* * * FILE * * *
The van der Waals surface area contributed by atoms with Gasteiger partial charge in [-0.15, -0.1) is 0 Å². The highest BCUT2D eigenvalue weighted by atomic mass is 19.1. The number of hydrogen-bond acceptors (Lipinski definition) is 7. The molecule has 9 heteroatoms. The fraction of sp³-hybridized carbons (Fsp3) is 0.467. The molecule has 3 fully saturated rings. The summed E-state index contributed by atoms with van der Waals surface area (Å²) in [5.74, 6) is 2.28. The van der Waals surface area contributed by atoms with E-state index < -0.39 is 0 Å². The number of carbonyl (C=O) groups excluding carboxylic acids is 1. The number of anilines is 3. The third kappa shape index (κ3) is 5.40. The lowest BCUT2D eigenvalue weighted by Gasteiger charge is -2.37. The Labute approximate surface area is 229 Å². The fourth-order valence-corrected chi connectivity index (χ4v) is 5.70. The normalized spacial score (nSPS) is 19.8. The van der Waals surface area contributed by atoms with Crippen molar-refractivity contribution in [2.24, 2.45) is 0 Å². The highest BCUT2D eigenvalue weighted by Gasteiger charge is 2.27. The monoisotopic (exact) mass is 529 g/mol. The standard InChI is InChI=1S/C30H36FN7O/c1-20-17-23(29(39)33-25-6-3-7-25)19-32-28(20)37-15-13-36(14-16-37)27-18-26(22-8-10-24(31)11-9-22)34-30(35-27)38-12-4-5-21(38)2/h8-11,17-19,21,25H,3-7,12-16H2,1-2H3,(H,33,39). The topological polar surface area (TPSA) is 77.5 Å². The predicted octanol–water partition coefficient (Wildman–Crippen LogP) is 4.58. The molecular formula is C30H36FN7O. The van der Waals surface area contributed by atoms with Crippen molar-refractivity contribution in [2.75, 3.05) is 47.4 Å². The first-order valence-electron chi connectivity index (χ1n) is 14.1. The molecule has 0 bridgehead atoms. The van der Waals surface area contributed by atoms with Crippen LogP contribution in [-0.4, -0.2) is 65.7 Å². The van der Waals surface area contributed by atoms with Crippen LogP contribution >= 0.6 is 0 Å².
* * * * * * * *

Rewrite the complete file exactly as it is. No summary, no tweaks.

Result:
The van der Waals surface area contributed by atoms with Gasteiger partial charge in [-0.15, -0.1) is 0 Å². The highest BCUT2D eigenvalue weighted by atomic mass is 19.1. The number of hydrogen-bond acceptors (Lipinski definition) is 7. The molecule has 9 heteroatoms. The fraction of sp³-hybridized carbons (Fsp3) is 0.467. The molecule has 3 fully saturated rings. The summed E-state index contributed by atoms with van der Waals surface area (Å²) in [5.74, 6) is 2.28. The van der Waals surface area contributed by atoms with E-state index < -0.39 is 0 Å². The number of carbonyl (C=O) groups excluding carboxylic acids is 1. The number of anilines is 3. The third kappa shape index (κ3) is 5.40. The lowest BCUT2D eigenvalue weighted by Gasteiger charge is -2.37. The Labute approximate surface area is 229 Å². The fourth-order valence-corrected chi connectivity index (χ4v) is 5.70. The normalized spacial score (nSPS) is 19.8. The van der Waals surface area contributed by atoms with Crippen molar-refractivity contribution in [2.24, 2.45) is 0 Å². The highest BCUT2D eigenvalue weighted by Gasteiger charge is 2.27. The monoisotopic (exact) mass is 529 g/mol. The standard InChI is InChI=1S/C30H36FN7O/c1-20-17-23(29(39)33-25-6-3-7-25)19-32-28(20)37-15-13-36(14-16-37)27-18-26(22-8-10-24(31)11-9-22)34-30(35-27)38-12-4-5-21(38)2/h8-11,17-19,21,25H,3-7,12-16H2,1-2H3,(H,33,39). The topological polar surface area (TPSA) is 77.5 Å². The predicted octanol–water partition coefficient (Wildman–Crippen LogP) is 4.58. The molecular formula is C30H36FN7O. The van der Waals surface area contributed by atoms with Crippen molar-refractivity contribution in [2.75, 3.05) is 47.4 Å². The first-order valence-electron chi connectivity index (χ1n) is 14.1. The molecule has 0 bridgehead atoms. The van der Waals surface area contributed by atoms with Crippen LogP contribution in [-0.4, -0.2) is 65.7 Å². The van der Waals surface area contributed by atoms with Crippen LogP contribution >= 0.6 is 0 Å².